[HealthEconomics.Com] What is the need and acceptance for Health Economics and Outcomes Research (HEOR) on attaining optimal reimbursement?

[Dr. Dang] As per the DPCO 2013, the price to retailer of a new drug, not available in domestic market, will be fixed by the Government of India on the principles of “Pharmacoeconomics” of the new drug, on the recommendation of a Standing Committee of Experts. As HEOR is still in infancy in India, this can be considered as a silver lining in the dark cloud as Government of India is willing to accept principle of pharmacoeconomics for optimal reimbursement on newer drug therapies.

[HealthEconomics.Com] Are risk-sharing arrangements or other methods used to attain market access?

[Dr. Dang] Risk-sharing agreements, under which payers and pharma manufacturers agree to link payment for drugs to health outcomes achieved, rather than the volume of products usedoffer an appealing payment model for pharmaceuticals. In future, the risk sharing concept may be in place. The Government is willing to accept the principles of pharmacoeconomics as per the DPCO 2013.

[HealthEconomics.Com] Is real-world evidence research or are observational studies important in the India marketplace?

[Dr. Dang] Real-world evidence (RWE) infuses clinical and commercial decisions with the insights and scientific proof points crucial to success in today’s healthcare environment. The Indian market is catching up with the principle of health economics and outcomes research (HEOR), thereby demonstrating the value of real-world insights in healthcare decision making.

[HealthEconomics.Com] Is there use of electronic medical records or insurance claims analyses or economic modelling to attain market access? 

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The Tata Memorial Centre

[Dr. Dang] The use of electronic medical records is gradually developing in India. There are government-sponsored HMIS (Health Management Information System) projects in some of the Indian states which have come up in the last decade. Electronic recording of patients’ information is being practiced in some major corporate hospitals, but these cater to only to a small percent of the country’s population. The Tata Memorial Centre, the national comprehensive cancer centre for the prevention, treatment, education and research in Cancer, which is recognised as one of the leading cancer centres in this part of the world has recently started using e-medical records. As for the insurance claims analysis, though the concept of health insurance has been in India since 1950s, it has picked up only since the past decade. As a result, at this point, we can say that the use of electronic medical records and insurance claims are rarely, if at all, used for economic modelling.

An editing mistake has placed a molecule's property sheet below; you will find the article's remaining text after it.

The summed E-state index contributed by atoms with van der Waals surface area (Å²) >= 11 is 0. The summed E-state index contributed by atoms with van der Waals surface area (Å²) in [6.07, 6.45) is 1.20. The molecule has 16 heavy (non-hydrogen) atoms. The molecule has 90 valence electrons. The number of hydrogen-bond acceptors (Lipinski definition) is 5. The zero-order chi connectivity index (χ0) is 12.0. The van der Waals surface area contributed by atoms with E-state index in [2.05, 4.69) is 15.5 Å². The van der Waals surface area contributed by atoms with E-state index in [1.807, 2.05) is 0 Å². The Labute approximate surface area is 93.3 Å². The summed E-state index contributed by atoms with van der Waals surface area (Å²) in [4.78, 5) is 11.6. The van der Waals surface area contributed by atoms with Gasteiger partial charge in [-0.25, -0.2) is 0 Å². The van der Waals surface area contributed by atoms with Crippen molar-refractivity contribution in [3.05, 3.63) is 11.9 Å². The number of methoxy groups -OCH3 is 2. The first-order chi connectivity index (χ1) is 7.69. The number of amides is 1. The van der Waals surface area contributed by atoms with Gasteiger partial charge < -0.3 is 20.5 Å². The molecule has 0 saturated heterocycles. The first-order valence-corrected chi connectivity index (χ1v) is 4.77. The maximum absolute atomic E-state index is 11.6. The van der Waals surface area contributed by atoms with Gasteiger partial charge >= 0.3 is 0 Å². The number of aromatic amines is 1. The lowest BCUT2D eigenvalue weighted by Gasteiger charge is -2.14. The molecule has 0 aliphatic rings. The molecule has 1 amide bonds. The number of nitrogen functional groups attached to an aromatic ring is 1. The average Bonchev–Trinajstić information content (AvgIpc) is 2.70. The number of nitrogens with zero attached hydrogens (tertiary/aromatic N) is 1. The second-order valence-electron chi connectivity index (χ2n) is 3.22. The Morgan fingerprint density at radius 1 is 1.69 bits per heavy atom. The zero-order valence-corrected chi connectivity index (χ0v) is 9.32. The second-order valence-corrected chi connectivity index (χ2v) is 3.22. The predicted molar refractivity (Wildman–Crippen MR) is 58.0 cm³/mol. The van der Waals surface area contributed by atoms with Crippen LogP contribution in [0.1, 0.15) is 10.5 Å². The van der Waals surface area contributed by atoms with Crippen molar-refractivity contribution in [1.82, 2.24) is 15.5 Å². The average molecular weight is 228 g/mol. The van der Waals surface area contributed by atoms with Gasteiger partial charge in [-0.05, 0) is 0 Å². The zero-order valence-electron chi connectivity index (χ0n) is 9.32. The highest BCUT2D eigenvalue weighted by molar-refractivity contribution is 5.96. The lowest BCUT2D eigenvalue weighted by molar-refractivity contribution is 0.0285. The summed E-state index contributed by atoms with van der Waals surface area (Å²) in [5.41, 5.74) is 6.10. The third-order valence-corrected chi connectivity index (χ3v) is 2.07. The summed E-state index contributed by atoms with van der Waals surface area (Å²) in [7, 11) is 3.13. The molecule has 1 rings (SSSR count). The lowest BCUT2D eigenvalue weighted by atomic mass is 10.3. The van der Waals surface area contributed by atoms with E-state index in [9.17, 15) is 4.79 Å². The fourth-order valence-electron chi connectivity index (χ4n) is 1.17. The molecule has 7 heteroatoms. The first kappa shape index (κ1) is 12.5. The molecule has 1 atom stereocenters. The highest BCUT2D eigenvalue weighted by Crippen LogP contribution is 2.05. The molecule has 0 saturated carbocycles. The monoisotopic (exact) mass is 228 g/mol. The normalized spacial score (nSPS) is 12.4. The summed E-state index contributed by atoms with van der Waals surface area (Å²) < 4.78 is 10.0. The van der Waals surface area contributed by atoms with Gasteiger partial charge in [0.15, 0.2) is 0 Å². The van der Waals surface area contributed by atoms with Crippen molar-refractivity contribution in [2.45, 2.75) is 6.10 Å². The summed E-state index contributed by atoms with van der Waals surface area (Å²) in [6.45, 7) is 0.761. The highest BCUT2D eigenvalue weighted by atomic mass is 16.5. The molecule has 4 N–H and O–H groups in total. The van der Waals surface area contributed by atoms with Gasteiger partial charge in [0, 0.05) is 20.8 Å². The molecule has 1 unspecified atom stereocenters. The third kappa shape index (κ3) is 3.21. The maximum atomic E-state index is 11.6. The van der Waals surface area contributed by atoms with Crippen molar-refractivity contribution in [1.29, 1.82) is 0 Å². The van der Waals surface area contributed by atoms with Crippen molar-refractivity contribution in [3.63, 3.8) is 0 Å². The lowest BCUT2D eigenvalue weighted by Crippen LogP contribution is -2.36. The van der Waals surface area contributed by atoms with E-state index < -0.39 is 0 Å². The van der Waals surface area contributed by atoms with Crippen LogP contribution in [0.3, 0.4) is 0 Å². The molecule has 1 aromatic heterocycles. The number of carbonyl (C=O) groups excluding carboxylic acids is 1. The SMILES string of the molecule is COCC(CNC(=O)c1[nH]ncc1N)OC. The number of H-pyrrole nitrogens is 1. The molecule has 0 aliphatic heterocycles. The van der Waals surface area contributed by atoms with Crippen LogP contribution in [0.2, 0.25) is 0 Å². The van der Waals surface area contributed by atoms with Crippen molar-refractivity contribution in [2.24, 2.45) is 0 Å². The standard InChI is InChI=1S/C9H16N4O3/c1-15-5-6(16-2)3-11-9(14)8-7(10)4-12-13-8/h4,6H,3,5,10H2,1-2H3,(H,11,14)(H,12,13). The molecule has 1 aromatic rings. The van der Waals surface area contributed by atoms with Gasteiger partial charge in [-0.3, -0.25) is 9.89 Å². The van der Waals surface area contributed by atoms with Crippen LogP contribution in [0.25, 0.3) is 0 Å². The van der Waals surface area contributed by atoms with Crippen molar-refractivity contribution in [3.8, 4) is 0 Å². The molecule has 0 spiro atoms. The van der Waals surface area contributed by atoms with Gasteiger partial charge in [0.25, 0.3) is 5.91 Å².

[HealthEconomics.Com] What do you predict for the future of HEOR/Pricing in India in 5 years and 10 years?

[Dr. Dang] The field of HEOR is still in its infancy in India. The most important reason for this is that the health insurance was not considered to be important. However, India’s landscape of health insurance, which was dominated by CGHS and ESIC, has undergone tremendous changes since 2007 with the launch of several new health insurance schemes in the country, largely initiated by central and state governments. The percentage of population covered by a health insurance scheme has accelerated from about 75 million people covered (roughly about 16 million family beneficiaries) in 2007, to an estimated 302 million people in2010, about one-fourth of the population.